Heiniger says 2010 and 2011, both La Niña years, produced similar results for corn in much of North Carolina, though both years were very much different in terms of weather.
“In 2010 we had some moisture at planting time and most growers were able to get their corn crop up and growing just fine. We went into the summer season with a little soil moisture, and as a result corn planted early did fine.
“Later corn that was subjected to heat and drought during the critical silking stage didn’t fare nearly so well.
“In 2011, we had no rainfall from January until the end of May, then we had a dry summer. Weather was as devastating to corn production in the state as it had been in 2011, but from a very different perspective,” Heiniger says.
Crop burned up
In many areas of North Carolina corn literally burned up before it ever made it to tassel in 2011. That’s highly unusual for the state, but a direct response to the La Niña weather pattern that has been in place the last two years.
The La Niña weather pattern took control of the weather in the Upper Southeast in May and June of 2010, thus late-planted corn and other crops never made it to maturity, because there was little or no rainfall and extremely hot and humid conditions.
In 2011, the La Niña continued, producing the early season conditions that devastated early-planted crops in the region. “By the late summer, the pattern weakened and growers got enough rain to get late-planted crops the moisture needed to produce a fairly good crop,” Heiniger says.
Typically La Niña weather patterns last 10-12 months, but strong La Niña’s lasting twice that long have been very common over the past 50 years or so.
“In the 1950s, late 1970s, early 1980s, and more recently in 1998-1999 weather in the Southeast has been dominated by double-dip La Niña weather patterns,” Heiniger says.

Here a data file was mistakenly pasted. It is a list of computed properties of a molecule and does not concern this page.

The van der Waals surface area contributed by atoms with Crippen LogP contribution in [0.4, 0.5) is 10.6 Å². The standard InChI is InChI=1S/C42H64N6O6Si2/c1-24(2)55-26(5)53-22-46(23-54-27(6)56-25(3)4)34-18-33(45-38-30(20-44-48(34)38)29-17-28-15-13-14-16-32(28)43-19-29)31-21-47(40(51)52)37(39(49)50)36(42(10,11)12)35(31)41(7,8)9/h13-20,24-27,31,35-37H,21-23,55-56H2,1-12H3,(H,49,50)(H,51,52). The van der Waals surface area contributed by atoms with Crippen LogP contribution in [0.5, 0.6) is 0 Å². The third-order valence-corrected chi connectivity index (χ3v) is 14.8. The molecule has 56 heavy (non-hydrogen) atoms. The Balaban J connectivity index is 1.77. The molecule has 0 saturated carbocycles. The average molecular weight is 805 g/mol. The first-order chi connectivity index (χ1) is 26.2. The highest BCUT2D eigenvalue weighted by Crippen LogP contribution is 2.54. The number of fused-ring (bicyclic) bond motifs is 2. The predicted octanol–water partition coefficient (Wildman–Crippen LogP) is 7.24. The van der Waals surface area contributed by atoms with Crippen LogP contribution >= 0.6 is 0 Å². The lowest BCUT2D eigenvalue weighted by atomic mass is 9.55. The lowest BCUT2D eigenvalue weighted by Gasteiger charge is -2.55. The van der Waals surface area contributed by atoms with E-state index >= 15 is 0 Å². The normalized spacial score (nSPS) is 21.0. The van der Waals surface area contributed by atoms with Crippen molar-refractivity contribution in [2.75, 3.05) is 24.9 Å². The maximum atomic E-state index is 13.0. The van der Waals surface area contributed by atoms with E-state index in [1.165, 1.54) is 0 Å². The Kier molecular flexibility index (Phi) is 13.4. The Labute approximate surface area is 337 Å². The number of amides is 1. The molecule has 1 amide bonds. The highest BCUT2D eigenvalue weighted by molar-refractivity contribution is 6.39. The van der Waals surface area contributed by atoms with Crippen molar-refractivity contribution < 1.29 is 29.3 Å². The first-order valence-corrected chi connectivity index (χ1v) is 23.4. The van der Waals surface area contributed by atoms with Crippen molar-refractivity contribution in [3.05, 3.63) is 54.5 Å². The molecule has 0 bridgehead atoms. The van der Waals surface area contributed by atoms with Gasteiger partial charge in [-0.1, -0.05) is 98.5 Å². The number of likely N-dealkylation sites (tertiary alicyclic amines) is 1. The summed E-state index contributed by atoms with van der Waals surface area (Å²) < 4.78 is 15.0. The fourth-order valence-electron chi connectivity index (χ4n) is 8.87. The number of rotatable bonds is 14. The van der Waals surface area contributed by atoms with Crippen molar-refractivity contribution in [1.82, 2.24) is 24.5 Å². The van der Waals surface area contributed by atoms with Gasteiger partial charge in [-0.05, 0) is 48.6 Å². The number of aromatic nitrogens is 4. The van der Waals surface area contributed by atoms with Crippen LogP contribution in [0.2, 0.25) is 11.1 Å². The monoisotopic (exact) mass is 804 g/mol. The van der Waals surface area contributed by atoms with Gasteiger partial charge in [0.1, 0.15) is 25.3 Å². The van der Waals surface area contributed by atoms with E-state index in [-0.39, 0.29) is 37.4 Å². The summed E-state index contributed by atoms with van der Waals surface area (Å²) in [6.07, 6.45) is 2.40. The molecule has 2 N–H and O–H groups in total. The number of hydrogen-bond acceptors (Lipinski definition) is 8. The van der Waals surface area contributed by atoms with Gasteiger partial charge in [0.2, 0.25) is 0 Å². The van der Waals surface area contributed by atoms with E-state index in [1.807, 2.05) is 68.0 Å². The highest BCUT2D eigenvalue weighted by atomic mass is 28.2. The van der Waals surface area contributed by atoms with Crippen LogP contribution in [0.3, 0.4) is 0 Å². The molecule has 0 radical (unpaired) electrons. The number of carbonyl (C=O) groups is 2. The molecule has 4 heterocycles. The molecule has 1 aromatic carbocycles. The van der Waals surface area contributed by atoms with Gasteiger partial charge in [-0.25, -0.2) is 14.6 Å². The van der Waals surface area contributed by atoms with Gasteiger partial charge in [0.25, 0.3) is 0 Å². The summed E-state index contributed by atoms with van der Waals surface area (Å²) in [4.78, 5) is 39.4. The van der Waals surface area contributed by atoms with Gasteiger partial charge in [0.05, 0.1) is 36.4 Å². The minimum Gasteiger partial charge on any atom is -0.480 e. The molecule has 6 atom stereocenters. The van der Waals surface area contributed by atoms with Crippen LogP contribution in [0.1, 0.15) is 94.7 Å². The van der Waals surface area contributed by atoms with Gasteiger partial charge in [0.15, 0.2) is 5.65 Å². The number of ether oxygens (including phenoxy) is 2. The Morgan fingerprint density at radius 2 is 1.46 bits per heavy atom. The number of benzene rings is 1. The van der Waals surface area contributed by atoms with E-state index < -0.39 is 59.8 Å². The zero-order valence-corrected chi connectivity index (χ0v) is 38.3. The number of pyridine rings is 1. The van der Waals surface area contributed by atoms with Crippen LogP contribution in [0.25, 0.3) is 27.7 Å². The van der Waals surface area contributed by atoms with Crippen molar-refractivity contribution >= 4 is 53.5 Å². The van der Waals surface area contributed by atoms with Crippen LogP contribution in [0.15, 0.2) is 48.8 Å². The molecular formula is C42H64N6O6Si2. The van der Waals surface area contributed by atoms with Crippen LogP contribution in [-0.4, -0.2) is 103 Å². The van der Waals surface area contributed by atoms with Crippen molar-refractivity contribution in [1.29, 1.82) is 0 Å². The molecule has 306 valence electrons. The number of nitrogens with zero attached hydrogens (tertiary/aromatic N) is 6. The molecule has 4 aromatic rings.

In a double-dip La Niña, which impacts crops over two growing seasons, growers need to take very different planting strategies and match these planting dates with varieties that will perform well when planted early and produce adequate yields.
Looking at yield results from variety tests tells a very different story. Clearly, later planted, later maturing varieties produced top yields in 2011. However, variety tests from 2010 provided growers with completely different high yielding varietal results, because best results came from varieties planted in late March and April.
In North Carolina in 2011 the best planting dates for corn yields were from mid to late May — totally different from a variety selection standpoint from 2010.
“Going into 2012, we should be at the end of the double-dip La Niña — triple La Niña’s are very rare,” Heiniger says.
“Growers are looking for more chances of rainfall later in the summer when the La Niña subsides. Therefore later planting dates are likely to produce the best results,” he adds.
Fortunately, the North Carolina specialist says, growers have some excellent corn hybrid varieties that can adapt well to later planting.
“What you want is a late-season hybrid with good early growth. You want to get corn out of the ground quickly, so it can compete for light and produce good growth,” he says.
Even though growing conditions are warmer and growing conditions are better, he says his research indicates starter fertilizer is a good kick-start for later planted varieties.
“And, the invention of Bt-containing corn hybrids is essential for later planted corn. Prior to Bt corn, we couldn’t even think about planting corn in late May, Heiniger adds.
“I want to stress that I’m not advocating planting corn late every year — it all depends on the weather. Even with La Niña, there are some growers who plant on good organic soils who should continue to plant early.
“Growers on sandy soils are a different story, and they need to pay special attention to weather patterns,” Heiniger says.